It was impossible not to notice that the United States removed China from its list of top 10 human rights violators just as the biggest anti-China protests in 20 years erupted in Tibet. Even when handed that undeserved dispensation, the Beijing government cannot control its authoritarian nature.

A week of protests in Tibet turned violent last Friday as Chinese security forces clashed with hundreds of Buddhist monks and other ethnic Tibetans. Information was hard to verify — nearly all foreigners are barred from entering and Tibetans have no freedom — but news reports said a market in the capital was burned; at least 16, and perhaps many more, people were killed; and paramilitary police and troops were deployed. Over the weekend, rioting spread to neighboring provinces, and demonstrations even reached Beijing.

The protests began March 10, the anniversary of a failed 1959 Tibetan uprising against Chinese rule. The Chinese took Tibet by force in 1951, and the region has been a source of tension ever since. Tibet’s exiled spiritual leader, the Dalai Lama — who, much to Beijing’s fury, met President Bush at the White House last October — has urged greater religious and cultural freedom for Tibet. But talks with Beijing have gone nowhere.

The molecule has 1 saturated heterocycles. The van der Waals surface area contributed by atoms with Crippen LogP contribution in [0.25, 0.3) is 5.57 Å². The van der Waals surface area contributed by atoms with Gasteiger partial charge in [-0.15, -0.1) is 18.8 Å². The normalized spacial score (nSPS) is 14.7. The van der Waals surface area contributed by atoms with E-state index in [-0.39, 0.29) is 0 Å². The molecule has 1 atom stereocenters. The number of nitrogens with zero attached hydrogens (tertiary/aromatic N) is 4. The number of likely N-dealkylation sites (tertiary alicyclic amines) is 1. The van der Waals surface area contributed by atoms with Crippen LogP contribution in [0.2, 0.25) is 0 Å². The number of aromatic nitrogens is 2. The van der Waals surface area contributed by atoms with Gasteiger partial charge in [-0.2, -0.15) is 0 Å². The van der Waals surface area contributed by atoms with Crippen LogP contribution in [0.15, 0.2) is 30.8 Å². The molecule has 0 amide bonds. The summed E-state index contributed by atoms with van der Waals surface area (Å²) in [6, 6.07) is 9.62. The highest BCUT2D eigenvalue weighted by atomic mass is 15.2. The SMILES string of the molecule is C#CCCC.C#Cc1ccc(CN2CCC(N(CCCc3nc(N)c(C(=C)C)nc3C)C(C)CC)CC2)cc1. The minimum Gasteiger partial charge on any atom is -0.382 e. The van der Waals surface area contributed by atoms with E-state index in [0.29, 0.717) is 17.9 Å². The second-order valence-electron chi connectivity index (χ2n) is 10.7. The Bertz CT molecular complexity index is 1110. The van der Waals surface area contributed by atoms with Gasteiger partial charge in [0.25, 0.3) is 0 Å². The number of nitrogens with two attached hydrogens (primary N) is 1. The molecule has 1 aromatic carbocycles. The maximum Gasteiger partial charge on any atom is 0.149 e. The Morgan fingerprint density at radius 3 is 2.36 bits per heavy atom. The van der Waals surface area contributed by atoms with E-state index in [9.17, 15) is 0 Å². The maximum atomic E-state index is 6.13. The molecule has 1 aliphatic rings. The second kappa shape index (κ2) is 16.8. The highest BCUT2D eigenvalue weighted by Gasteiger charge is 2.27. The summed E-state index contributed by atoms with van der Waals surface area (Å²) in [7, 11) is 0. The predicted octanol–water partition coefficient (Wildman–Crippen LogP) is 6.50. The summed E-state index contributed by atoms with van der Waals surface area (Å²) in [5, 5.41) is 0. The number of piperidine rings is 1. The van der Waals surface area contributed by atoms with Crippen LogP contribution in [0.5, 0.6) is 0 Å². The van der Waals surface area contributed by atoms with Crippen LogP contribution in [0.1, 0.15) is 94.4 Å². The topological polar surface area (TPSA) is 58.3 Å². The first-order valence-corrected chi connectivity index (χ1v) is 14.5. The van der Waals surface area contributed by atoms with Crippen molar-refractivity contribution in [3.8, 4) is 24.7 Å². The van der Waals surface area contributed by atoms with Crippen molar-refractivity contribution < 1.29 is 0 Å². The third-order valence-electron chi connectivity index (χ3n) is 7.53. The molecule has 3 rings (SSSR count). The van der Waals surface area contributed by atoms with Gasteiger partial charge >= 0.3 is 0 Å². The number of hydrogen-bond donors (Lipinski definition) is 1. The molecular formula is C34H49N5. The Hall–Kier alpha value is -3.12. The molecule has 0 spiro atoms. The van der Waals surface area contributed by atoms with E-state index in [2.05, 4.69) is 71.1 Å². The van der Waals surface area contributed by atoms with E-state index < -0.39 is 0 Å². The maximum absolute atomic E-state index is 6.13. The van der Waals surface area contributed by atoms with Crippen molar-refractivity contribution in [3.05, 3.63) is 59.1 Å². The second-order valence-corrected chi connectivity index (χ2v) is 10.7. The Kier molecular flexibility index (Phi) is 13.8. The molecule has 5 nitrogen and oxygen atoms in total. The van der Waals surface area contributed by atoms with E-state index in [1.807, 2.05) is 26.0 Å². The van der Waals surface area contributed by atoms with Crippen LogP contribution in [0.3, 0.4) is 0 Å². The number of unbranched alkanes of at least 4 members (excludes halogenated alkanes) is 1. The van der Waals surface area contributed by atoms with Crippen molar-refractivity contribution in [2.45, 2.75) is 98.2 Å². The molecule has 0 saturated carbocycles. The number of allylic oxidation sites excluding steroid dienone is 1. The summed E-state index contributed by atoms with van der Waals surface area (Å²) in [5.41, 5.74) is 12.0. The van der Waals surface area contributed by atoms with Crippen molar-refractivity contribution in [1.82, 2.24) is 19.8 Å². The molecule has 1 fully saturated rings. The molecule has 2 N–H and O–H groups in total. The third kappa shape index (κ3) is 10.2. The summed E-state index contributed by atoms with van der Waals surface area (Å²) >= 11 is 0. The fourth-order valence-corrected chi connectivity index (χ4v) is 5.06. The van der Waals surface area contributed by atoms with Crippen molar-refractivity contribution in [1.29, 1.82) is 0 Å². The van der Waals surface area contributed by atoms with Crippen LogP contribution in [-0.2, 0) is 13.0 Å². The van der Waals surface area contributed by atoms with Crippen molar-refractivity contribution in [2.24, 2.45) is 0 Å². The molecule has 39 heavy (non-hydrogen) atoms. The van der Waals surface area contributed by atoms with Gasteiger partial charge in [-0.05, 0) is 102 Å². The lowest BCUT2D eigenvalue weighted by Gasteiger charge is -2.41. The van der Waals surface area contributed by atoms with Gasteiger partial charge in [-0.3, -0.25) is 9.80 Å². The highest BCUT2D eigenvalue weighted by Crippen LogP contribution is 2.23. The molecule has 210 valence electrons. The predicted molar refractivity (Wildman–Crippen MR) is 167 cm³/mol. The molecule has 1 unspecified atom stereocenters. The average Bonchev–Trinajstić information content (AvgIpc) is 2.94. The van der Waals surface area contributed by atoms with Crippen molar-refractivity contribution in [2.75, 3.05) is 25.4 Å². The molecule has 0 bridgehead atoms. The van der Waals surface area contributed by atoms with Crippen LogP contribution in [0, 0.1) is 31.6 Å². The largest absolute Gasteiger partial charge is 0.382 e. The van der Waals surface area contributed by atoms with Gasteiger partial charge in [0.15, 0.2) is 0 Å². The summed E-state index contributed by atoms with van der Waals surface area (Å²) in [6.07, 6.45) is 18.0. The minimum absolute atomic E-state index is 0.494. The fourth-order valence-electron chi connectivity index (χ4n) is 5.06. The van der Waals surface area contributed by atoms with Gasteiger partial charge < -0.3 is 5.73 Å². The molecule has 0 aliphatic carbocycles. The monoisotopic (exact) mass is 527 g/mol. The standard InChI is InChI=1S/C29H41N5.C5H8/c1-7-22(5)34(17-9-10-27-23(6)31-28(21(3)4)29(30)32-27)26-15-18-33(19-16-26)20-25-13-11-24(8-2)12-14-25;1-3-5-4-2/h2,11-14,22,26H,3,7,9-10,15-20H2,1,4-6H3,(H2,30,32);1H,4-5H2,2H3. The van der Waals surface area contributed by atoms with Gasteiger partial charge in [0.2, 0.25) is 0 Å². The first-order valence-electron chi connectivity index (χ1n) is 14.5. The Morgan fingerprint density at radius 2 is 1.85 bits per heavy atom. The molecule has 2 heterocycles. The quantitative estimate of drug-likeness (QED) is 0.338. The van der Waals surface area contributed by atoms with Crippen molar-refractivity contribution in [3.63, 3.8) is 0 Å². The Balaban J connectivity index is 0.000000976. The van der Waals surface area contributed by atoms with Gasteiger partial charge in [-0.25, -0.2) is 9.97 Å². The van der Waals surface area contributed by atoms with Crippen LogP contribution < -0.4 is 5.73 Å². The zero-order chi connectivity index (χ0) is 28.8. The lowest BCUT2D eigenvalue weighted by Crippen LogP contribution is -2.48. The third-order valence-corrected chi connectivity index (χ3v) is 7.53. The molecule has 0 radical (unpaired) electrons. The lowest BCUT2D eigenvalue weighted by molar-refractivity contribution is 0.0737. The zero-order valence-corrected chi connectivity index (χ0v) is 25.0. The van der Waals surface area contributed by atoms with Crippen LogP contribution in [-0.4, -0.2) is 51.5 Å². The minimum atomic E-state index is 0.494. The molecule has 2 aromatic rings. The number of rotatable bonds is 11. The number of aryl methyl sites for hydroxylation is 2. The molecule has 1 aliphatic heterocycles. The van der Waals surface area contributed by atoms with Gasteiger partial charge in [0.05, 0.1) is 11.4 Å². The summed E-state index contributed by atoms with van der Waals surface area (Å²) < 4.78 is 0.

To earn the right to play host to this summer’s Olympics, Beijing promised to improve its human rights record. As its behavior in Tibet — and the recent arrest of the human rights advocate Hu Jia and others — demonstrates, China does not take that commitment seriously.

In its annual human rights report on 190 countries, the State Department conceded that Beijing’s overall performance remained poor. But in what looked like a political payoff to a government whose help America desperately needs on difficult problems, the department dropped China from its list of 10 worst violators.

Whatever gain China may have gotten from being elevated above the likes of North Korea, Myanmar, Iran and Sudan was lost by the crackdown on Tibet.

China had a chance to shine for its Olympic coming-out party and is blowing it. Its leaders will continue to have to battle protests and unrest — and endure international approbation — until they ensure more freedom for all their citizens, including greater religious tolerance and freedom for Tibet.

* Editorial New York Times (March 18, 2008)